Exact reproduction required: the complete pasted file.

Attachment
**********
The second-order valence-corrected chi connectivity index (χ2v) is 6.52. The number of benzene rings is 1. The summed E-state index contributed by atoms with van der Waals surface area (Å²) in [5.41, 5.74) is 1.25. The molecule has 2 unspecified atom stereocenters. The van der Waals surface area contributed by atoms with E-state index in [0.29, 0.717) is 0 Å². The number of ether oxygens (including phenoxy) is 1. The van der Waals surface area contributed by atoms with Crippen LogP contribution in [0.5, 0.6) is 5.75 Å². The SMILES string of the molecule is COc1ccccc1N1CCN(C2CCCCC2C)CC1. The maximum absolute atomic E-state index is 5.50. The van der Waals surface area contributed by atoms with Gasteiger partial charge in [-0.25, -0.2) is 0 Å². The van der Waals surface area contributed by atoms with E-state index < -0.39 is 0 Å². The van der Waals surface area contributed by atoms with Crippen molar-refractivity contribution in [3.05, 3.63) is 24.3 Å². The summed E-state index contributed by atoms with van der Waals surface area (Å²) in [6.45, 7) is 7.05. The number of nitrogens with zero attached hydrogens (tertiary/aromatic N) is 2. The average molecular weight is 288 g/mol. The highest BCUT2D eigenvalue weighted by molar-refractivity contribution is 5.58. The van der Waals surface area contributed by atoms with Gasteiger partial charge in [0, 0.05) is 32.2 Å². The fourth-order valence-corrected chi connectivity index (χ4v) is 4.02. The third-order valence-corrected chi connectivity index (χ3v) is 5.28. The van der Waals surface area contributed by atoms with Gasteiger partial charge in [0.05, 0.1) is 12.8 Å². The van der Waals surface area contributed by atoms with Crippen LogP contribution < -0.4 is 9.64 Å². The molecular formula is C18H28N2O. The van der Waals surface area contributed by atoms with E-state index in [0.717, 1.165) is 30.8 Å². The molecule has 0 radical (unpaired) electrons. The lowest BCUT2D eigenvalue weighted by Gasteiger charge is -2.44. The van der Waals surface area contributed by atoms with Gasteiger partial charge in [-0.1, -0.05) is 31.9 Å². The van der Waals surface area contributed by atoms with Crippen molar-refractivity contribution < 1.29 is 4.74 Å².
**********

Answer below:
The second-order valence-corrected chi connectivity index (χ2v) is 6.52. The number of benzene rings is 1. The summed E-state index contributed by atoms with van der Waals surface area (Å²) in [5.41, 5.74) is 1.25. The molecule has 2 unspecified atom stereocenters. The van der Waals surface area contributed by atoms with E-state index in [0.29, 0.717) is 0 Å². The number of ether oxygens (including phenoxy) is 1. The van der Waals surface area contributed by atoms with Crippen LogP contribution in [0.5, 0.6) is 5.75 Å². The SMILES string of the molecule is COc1ccccc1N1CCN(C2CCCCC2C)CC1. The maximum absolute atomic E-state index is 5.50. The van der Waals surface area contributed by atoms with Gasteiger partial charge in [-0.25, -0.2) is 0 Å². The van der Waals surface area contributed by atoms with E-state index < -0.39 is 0 Å². The van der Waals surface area contributed by atoms with Crippen molar-refractivity contribution in [3.05, 3.63) is 24.3 Å². The summed E-state index contributed by atoms with van der Waals surface area (Å²) in [6.45, 7) is 7.05. The number of nitrogens with zero attached hydrogens (tertiary/aromatic N) is 2. The average molecular weight is 288 g/mol. The highest BCUT2D eigenvalue weighted by molar-refractivity contribution is 5.58. The van der Waals surface area contributed by atoms with Gasteiger partial charge in [0, 0.05) is 32.2 Å². The fourth-order valence-corrected chi connectivity index (χ4v) is 4.02. The third-order valence-corrected chi connectivity index (χ3v) is 5.28. The van der Waals surface area contributed by atoms with Gasteiger partial charge in [0.05, 0.1) is 12.8 Å². The van der Waals surface area contributed by atoms with Crippen LogP contribution < -0.4 is 9.64 Å². The molecular formula is C18H28N2O. The van der Waals surface area contributed by atoms with E-state index in [0.717, 1.165) is 30.8 Å². The molecule has 0 radical (unpaired) electrons. The lowest BCUT2D eigenvalue weighted by Gasteiger charge is -2.44. The van der Waals surface area contributed by atoms with Gasteiger partial charge in [-0.1, -0.05) is 31.9 Å². The van der Waals surface area contributed by atoms with Crippen molar-refractivity contribution < 1.29 is 4.74 Å².